Our friends Noel and Keith are in Italy. I miss them and I miss Italy! OK, I might even be a little jealous. It has been a few years since I was in cooking school in Italy. The time we spent there was probably one of the highlights of my life. When we hosted Noel and Keith's Bon Voyage Party, I had planned a big Italian meal, but Keith(it was also his birthday) wanted an Indian Dinner, so that is what I made, a GRANDE Curry Extravaganza.
My Italian taste buds were still floating around in my mind after they left for Italy .... so I tried a new idea using Ahi Tuna which is abundant and inexpensive here (compared to the mainland anyway). It is quite common to see fishermen sitting along the road with big commercial coolers selling fish, most often Ahi, but also parrot fish that are caught spear fishing and beautiful big lobsters that they have gone diving for. There are also high quality fish counters in most of our local markets. Fishermen have made deals with the KTA and Sack n Save chains to buy their local catches. Safeway unfortunately sells mostly mainland fish. Go figure. LOTS of farmed salmon (colorant added) and Dungeness Crab. I don't get it, but that is another story. This one is about freshly caught local Ahi cooked in a method used on another island far away, Sicily.
taught me to add another step to the traditional method. She marinates them overnight in olive oil fresh thyme and garlic and then smothers them in a wonderful salsa of lemon and tomato after they have been grilled. The longer they sit before and after cooking, the more flavorful they become. Lydia
This recipe takes some resting time and is best if you start it a few days before you plan to serve it. I think you might just love this...
Grilled Tuna Rollatini under Tomato-Lemon Marinade
Inspired by my favorite Italian Cook, Lydia Matticchio Bastianich
When traveling through
, you will often encounter tuna or swordfish rollatini or involtini as the Sicilians call them. It is a traditional dish there. What makes the dish particularly delicious and interesting is that they roll the rollatini in bread crumbs before grilling. Sicily
This is a versatile preparation, easily doubled or tripled when you have an entire loin of tuna, as we often do here in
, then schedule the marinating and grilling to your convenience. You can serve them hot off the grill or later at room temperature when they taste even better. Hawaii
One rollatini makes a beautiful first course; tow make an entrée and a few slices make a great tuna sandwich for a picnic. You can also bake them in the oven if you don’t have a grill.
For the Garlic-Infused Oil
6 fat garlic cloves
¼ teaspoon sea salt
¾ cup olive oil
For the Flavored Bread Crumbs
1 cup fine medium dry bread crumbs
½ teaspoon finely chopped fresh thyme
Grated zest of 1 lemon
1 tablespoon finely chopped fresh Italian Parsley
¼ teaspoon salt
¼ teaspoon peperoncino (hot red pepper flakes)
2 tablespoons finely chopped pine nuts (I used macadamia nuts)
2 tablespoons finely chopped golden raisins or dates
2 tablespoons of the garlic infused olive oil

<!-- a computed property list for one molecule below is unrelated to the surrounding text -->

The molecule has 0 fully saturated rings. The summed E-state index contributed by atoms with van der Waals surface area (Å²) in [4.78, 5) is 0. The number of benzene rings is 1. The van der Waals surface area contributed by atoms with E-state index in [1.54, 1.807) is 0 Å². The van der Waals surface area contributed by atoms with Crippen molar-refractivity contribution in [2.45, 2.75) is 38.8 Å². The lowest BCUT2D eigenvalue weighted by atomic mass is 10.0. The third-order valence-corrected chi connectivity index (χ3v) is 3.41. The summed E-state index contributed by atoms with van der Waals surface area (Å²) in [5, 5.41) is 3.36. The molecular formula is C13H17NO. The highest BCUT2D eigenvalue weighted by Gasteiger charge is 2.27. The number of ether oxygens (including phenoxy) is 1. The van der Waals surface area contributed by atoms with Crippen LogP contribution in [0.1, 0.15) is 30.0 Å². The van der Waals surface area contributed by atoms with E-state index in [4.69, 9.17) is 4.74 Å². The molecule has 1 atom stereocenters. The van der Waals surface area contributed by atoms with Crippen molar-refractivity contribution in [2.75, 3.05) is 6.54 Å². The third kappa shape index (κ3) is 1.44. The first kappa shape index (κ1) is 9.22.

For grilling and marinating the Rollatini
1 ½ Pounds fresh tuna loin (ahi is best)
6 fresh thyme branches
About two cups oof the Fresh Tomato-Lemon Salsa
Reserved seasoned bread crumbs
Preparing the Garlic Oil and Crumbs
Stir the slices of garlic and salt into the olive oil. Let it sit at least one hour, longer is better.
Mix all of the bread crumb ingredients together, then use your hands to blend in 2 Tablespoons of the garlic oil. Rub the crumbs with your fingers so that they’re evenly moistened.
Preparing the Rollatini
Slice the tuna into thin slices. Using a mallet or a heavy pan, pound the tuna to ¼ inch thickness.
Sprinkle each scallop with a couple of pinches of salt, then cover with a thin layer (about 2 teaspoons) of the seasoned bread crumbs.
Roll up and secure with toothpicks and place them all in a baking dish close together in one layer. Drizzle over them 2 Tablespoons of the garlic oil and scatter a spoon of the garlic slices. Drop in the thyme branches and turn the rollatini to coat with oil on all sides. Let them marinate for at least an hour, preferably 2-24 hours in the refrigerator.
Grilling and Marinating
Heat and clean the grill rack over medium heat. Rub the grill with a piece of paper towel dipped in olive oil.
Take the Rollatini out of the marinade and roll them in remaining bread crumbs, pressing so that the bread crumbs adhere to the rollatini on all sides. When the grill is prepared, lay the rollatini at right angles to the grate. Allow the tuna to sear without being moved for 2-3 minutes until they have been branded with grill marks on the bottom. The bread crumbs should be golden, not brown. Turn down the fire or raise the rack if they are cooking to fast.
Using tongs, rotate the rollatini 180 degrees, so the first grill marks are on top. Grill and mark the opposite side for about 2 minutes. Turn 90 degrees and grill about 1 ½ minutes on the third side and then rotate them all to finish the remaining side for a minute or so. Drizzle remaining garlic oil on the rollatini as you turn it.
After being grilled on all sides (6-8 minutes total) the rollatini should be cooked through, but moist in the middle. Place on a serving dish and remove toothpicks. They can be served warm but for the most flavor, allow to cool and spread with the tomato lemon salsa and allow to marinate for 2 hours. Serve at room temperature one or two per person. For longer marinating refrigerate the rollatini after 3 hours at room temperature and serve the following day. They will keep for up to 4 days if properly sealed.
Stay Tuned... I am not finished with my Italian Jag... Next Post will be Long Slow Cooked Velvety Sugo with Turkey and Pine Nut Meatballs... Bellisimo!